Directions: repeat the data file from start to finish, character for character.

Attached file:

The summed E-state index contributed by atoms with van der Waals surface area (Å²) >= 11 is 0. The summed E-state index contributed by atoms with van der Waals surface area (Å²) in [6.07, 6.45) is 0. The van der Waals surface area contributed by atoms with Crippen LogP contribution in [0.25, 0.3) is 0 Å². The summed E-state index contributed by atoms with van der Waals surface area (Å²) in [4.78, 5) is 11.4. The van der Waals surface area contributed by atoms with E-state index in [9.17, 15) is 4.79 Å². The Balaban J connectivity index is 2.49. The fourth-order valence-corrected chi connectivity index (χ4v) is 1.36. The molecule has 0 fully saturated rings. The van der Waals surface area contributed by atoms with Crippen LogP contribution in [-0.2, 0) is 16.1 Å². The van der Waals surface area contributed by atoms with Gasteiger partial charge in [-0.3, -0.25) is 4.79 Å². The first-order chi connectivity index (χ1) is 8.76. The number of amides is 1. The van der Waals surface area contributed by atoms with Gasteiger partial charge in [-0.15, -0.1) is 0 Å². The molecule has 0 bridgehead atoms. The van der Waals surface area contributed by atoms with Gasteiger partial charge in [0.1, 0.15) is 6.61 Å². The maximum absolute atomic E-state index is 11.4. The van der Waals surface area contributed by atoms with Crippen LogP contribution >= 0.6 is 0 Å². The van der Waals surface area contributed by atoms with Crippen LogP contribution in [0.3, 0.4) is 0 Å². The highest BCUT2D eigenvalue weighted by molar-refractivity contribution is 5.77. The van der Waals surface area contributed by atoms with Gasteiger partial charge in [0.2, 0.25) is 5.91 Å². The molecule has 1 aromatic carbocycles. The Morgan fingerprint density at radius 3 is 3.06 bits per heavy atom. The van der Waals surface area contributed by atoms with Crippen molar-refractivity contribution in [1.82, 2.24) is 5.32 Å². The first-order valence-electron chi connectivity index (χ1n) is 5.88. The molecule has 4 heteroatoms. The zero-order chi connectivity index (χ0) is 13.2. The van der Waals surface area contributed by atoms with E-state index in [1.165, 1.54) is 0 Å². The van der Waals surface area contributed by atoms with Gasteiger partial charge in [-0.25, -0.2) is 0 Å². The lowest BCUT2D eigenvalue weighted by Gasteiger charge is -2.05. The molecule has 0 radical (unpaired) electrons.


The summed E-state index contributed by atoms with van der Waals surface area (Å²) >= 11 is 0. The summed E-state index contributed by atoms with van der Waals surface area (Å²) in [6.07, 6.45) is 0. The van der Waals surface area contributed by atoms with Crippen LogP contribution in [0.25, 0.3) is 0 Å². The summed E-state index contributed by atoms with van der Waals surface area (Å²) in [4.78, 5) is 11.4. The van der Waals surface area contributed by atoms with E-state index in [9.17, 15) is 4.79 Å². The Balaban J connectivity index is 2.49. The fourth-order valence-corrected chi connectivity index (χ4v) is 1.36. The molecule has 0 fully saturated rings. The van der Waals surface area contributed by atoms with Crippen LogP contribution in [-0.2, 0) is 16.1 Å². The van der Waals surface area contributed by atoms with Gasteiger partial charge in [-0.3, -0.25) is 4.79 Å². The first-order chi connectivity index (χ1) is 8.76. The number of amides is 1. The van der Waals surface area contributed by atoms with Gasteiger partial charge in [-0.15, -0.1) is 0 Å². The molecule has 0 bridgehead atoms. The van der Waals surface area contributed by atoms with Gasteiger partial charge in [0.1, 0.15) is 6.61 Å². The maximum absolute atomic E-state index is 11.4. The van der Waals surface area contributed by atoms with Crippen LogP contribution >= 0.6 is 0 Å². The van der Waals surface area contributed by atoms with Crippen LogP contribution in [0.3, 0.4) is 0 Å². The highest BCUT2D eigenvalue weighted by molar-refractivity contribution is 5.77. The van der Waals surface area contributed by atoms with Gasteiger partial charge in [0.2, 0.25) is 5.91 Å². The molecule has 1 aromatic carbocycles. The Morgan fingerprint density at radius 3 is 3.06 bits per heavy atom. The van der Waals surface area contributed by atoms with Crippen molar-refractivity contribution in [1.82, 2.24) is 5.32 Å². The first-order valence-electron chi connectivity index (χ1n) is 5.88. The molecule has 4 heteroatoms. The zero-order chi connectivity index (χ0) is 13.2. The van der Waals surface area contributed by atoms with E-state index in [1.165, 1.54) is 0 Å². The van der Waals surface area contributed by atoms with Gasteiger partial charge in [-0.25, -0.2) is 0 Å². The lowest BCUT2D eigenvalue weighted by Gasteiger charge is -2.05. The molecule has 0 radical (unpaired) electrons.